I woke up this morning to my husband humming the tune to Abba’s I have a Dream. You know how it is when a song gets stuck in your head. Mine was the Dancing Queen sequence from the movie,
Mamma Mia we watched last night. I loved the movie! I was 19 years old at the time Dancing Queen became a hit and I remember twirling around and around to the music. I love to dance. I could not contain my excitement when Meryl Streep started jumping up and down on her bed. I wanted to dance right there and then. Holding my husband’s hand, I pretended to sashay to and fro on an imaginary dance floor.
Full Dancing Queen Scene – Mamma Mia! The Movie
Butch removed my hand from mine as if embarrassed by my joyous frolic, so I was left singing my heart out to the music.
It was definitely a feel-good movie, a nostalgic trip to my free-spirited and dancing years. I haven’t danced in years because my lifetime dancing partner has two left feet.
Even at the height of ABBA’s popularity in the seventies, I was not really into their music except for the upbeat Dancing Queen. The rock back-beat in ABBA’s music, and the pumping guitar was fine, but in other ways the sound is just weird. Those chippy xylophone notes in Money, Money, Money, and the numerous Liberace-like piano roulades – what are they doing in a pop song? That four-part vocal harmony in Lay All Your Love on Me – doesn’t that belong in church? So why have Abba’s songs developed a massive reincarnation that puts them among pop’s all-time greats?
The harmonic tension in an ABBA song is further whipped up by a rhythmic ingenuity, which throws irregularities against the insistent beat.
At end of the movie when the Abba’s I have a Dream was sung, I was not struck by the rhythm but with the lyrics. Maybe it’s the reason the song got stuck on my husband’s head.
I have a dream, a song to sing
To help me cope with anything
If you see the wonder of a fairy tale
You can take the future even if you fail
I believe in angels
I dream often when I want to cope with anything. My son’s death made me realize that I must find new ways to dream.
And honor the things my child enjoyed on earth, his memories to redeem.
And while I will never get over the horrible pain of losing my son, so dear.
I will survive by blending his life and love into my life, and that will keep him near.
Today for instance is the 15th birth anniversary of Luijoe. I feel heartbroken during these times. I often ponder, What does he look today?. In my mind, he will always be my cute 6 years old boy, tugging at my sleeve or begging for a story to be read. I can’t help but wonder…Would he still have that impish smile? Would he have tons of girl crushes or would girls be chasing after him? Would he still be devoted to me? So on and so forth.
Then my mind drifts to “I wonder how his classmates or playmates look like now?” I lost touch with his classmates because I misplaced his yearbook and we moved residences in 1998.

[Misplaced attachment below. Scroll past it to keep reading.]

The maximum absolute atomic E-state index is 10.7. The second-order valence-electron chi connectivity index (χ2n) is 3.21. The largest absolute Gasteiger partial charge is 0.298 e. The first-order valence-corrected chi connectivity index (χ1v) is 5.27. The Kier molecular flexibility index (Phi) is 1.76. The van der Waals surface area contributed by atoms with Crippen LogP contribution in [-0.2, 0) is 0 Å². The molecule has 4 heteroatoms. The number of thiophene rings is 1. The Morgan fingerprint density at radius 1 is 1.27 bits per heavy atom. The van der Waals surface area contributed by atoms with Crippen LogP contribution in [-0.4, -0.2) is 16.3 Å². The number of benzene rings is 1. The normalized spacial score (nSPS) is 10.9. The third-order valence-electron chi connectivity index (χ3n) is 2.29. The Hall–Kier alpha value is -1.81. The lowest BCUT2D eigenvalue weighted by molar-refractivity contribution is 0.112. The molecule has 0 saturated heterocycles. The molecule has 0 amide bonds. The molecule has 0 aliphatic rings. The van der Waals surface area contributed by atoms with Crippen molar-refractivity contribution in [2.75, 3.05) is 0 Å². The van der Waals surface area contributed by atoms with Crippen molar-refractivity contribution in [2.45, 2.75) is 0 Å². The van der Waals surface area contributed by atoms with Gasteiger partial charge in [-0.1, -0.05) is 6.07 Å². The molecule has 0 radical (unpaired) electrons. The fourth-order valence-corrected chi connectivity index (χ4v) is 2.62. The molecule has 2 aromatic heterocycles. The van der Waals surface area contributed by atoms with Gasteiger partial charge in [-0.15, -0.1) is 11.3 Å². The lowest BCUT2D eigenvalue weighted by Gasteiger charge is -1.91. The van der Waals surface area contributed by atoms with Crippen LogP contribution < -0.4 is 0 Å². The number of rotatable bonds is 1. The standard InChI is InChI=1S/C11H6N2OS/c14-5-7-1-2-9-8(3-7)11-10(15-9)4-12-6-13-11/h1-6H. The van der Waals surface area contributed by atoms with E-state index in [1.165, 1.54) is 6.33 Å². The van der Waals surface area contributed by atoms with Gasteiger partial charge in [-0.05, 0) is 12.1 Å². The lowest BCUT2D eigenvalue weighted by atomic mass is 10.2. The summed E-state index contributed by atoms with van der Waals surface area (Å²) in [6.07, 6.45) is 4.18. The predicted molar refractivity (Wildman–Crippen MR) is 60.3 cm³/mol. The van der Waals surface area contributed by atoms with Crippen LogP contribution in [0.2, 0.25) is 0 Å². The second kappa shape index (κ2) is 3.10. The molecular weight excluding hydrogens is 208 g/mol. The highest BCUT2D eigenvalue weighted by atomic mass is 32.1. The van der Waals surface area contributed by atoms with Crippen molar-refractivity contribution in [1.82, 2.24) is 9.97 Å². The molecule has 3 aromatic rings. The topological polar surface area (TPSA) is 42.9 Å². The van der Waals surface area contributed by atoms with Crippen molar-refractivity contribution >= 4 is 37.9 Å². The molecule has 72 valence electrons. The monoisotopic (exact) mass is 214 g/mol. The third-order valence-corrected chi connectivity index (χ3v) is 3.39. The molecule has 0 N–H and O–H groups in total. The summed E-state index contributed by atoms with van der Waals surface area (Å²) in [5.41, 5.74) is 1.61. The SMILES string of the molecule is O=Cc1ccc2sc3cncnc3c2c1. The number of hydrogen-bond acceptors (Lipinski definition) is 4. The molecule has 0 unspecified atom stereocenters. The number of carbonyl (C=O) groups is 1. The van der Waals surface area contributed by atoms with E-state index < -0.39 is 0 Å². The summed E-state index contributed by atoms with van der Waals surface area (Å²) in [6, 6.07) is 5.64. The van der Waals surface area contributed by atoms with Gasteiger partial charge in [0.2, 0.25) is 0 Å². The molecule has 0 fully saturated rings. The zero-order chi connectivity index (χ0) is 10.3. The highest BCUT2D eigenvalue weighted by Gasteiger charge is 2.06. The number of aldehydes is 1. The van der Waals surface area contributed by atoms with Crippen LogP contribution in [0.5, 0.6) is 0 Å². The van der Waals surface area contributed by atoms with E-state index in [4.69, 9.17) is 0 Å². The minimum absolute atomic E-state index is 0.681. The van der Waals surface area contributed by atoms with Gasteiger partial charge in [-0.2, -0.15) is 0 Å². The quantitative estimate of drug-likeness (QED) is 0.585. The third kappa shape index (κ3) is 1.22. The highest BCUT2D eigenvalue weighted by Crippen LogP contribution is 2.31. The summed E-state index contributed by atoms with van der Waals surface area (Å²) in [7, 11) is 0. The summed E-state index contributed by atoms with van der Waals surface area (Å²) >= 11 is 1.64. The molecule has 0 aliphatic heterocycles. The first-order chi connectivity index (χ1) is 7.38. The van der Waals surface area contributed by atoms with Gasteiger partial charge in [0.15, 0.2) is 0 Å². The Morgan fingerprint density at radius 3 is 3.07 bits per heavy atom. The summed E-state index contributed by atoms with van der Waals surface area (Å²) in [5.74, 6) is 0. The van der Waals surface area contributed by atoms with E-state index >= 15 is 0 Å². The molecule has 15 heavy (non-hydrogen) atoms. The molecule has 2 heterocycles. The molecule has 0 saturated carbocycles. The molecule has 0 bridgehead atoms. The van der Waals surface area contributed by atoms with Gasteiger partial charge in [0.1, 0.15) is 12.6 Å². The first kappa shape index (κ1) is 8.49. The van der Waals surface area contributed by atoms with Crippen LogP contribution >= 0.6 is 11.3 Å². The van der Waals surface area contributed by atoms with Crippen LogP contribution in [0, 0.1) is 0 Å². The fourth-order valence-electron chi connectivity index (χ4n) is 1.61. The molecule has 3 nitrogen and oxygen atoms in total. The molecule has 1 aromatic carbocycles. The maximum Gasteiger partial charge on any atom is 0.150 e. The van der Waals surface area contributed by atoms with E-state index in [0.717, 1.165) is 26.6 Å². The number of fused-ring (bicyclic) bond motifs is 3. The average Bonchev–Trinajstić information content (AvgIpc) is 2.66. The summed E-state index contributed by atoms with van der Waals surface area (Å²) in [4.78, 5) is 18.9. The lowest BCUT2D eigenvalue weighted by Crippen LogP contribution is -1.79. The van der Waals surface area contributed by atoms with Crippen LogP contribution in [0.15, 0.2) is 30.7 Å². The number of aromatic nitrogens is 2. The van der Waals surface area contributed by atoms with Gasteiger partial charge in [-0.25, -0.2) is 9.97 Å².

Last February 2008, I finally met up with Miej a long time reader of my blog upon her invitation to a Truth and Freedom meeting. As we exchanged notes on our children, she suddenly mentioned that she had a son about the age of Luijoe. I guess it’s the reason she felt touched by my blog. Somehow, I had this nagging feeling that Miej and I have some connection. I don’t know how the discussion went to the schools. Suddenly, I found myself speechless when Miej told me the name of her son’s nursery school “Family Montessori” at Loyola Heights, Quezon City. The nursery graduation in 1998 matched. Even the teacher, Mariel de Jesus (not sure of her surname). I held back my tears of joy. My dream came true.
Luijoe’s 4th birthday celebration. He’s on the far right.
Looking at the photos of Luijoe’s classmates is enough to make me happy. Seeing them all grown and healthy is a joy.
I digress. So what was I driving at?
The chirpy, catchy surface sound just drew me in and once I was in, I felt secure because the iron grip of the song’s structure led me by the hand.
And this fits so perfectly with the words. It’s easy to forget, faced with the smiling, well-scrubbed image of the ABBA band, that the songs often dealt with painful issues like divorce. Smiling Through Tears is often the tone of the words, but the music goes a step further. It can apply to any losses in our lives.
It promises what the words can only gesture at, persuading us – if only for a flicker of a moment – that broken hearts can really be mended.
ABBA’s music and the movie, Mamma Mia evokes those warm and feel-good feelings. This is a great movie that’ll have you giggling innocently and raring to make you jump up from your seat and dance along with the cast.
Rare … ABBA members Agnetha Faltskog (L) and Frida Reuss (R) pose with cast member Meryl Streep during the Mamma Mia! Movie premiere
Mamma Mia! Trailer
Have you watched it yet?
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